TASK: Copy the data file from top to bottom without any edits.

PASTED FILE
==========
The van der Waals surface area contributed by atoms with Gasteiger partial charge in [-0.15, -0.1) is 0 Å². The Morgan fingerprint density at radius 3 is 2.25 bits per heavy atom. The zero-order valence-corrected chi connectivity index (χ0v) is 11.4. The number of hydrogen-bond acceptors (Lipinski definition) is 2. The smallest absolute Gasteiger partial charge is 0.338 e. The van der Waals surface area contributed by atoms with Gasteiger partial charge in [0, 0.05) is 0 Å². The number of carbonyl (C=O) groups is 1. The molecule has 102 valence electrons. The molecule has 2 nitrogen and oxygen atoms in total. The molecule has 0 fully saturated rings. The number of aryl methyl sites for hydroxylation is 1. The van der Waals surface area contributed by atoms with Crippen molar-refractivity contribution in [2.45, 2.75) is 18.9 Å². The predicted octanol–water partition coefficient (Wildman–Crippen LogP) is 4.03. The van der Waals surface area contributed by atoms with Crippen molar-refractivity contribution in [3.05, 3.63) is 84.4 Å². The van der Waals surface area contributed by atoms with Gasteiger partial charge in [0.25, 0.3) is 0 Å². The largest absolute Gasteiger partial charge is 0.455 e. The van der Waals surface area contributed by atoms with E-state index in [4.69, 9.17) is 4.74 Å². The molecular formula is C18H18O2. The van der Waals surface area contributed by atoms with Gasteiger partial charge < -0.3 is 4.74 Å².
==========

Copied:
The van der Waals surface area contributed by atoms with Gasteiger partial charge in [-0.15, -0.1) is 0 Å². The Morgan fingerprint density at radius 3 is 2.25 bits per heavy atom. The zero-order valence-corrected chi connectivity index (χ0v) is 11.4. The number of hydrogen-bond acceptors (Lipinski definition) is 2. The smallest absolute Gasteiger partial charge is 0.338 e. The van der Waals surface area contributed by atoms with Gasteiger partial charge in [0, 0.05) is 0 Å². The number of carbonyl (C=O) groups is 1. The molecule has 102 valence electrons. The molecule has 2 nitrogen and oxygen atoms in total. The molecule has 0 fully saturated rings. The number of aryl methyl sites for hydroxylation is 1. The van der Waals surface area contributed by atoms with Crippen molar-refractivity contribution in [2.45, 2.75) is 18.9 Å². The predicted octanol–water partition coefficient (Wildman–Crippen LogP) is 4.03. The van der Waals surface area contributed by atoms with Crippen molar-refractivity contribution in [3.05, 3.63) is 84.4 Å². The van der Waals surface area contributed by atoms with Gasteiger partial charge in [0.25, 0.3) is 0 Å². The largest absolute Gasteiger partial charge is 0.455 e. The van der Waals surface area contributed by atoms with E-state index in [4.69, 9.17) is 4.74 Å². The molecular formula is C18H18O2. The van der Waals surface area contributed by atoms with Gasteiger partial charge < -0.3 is 4.74 Å².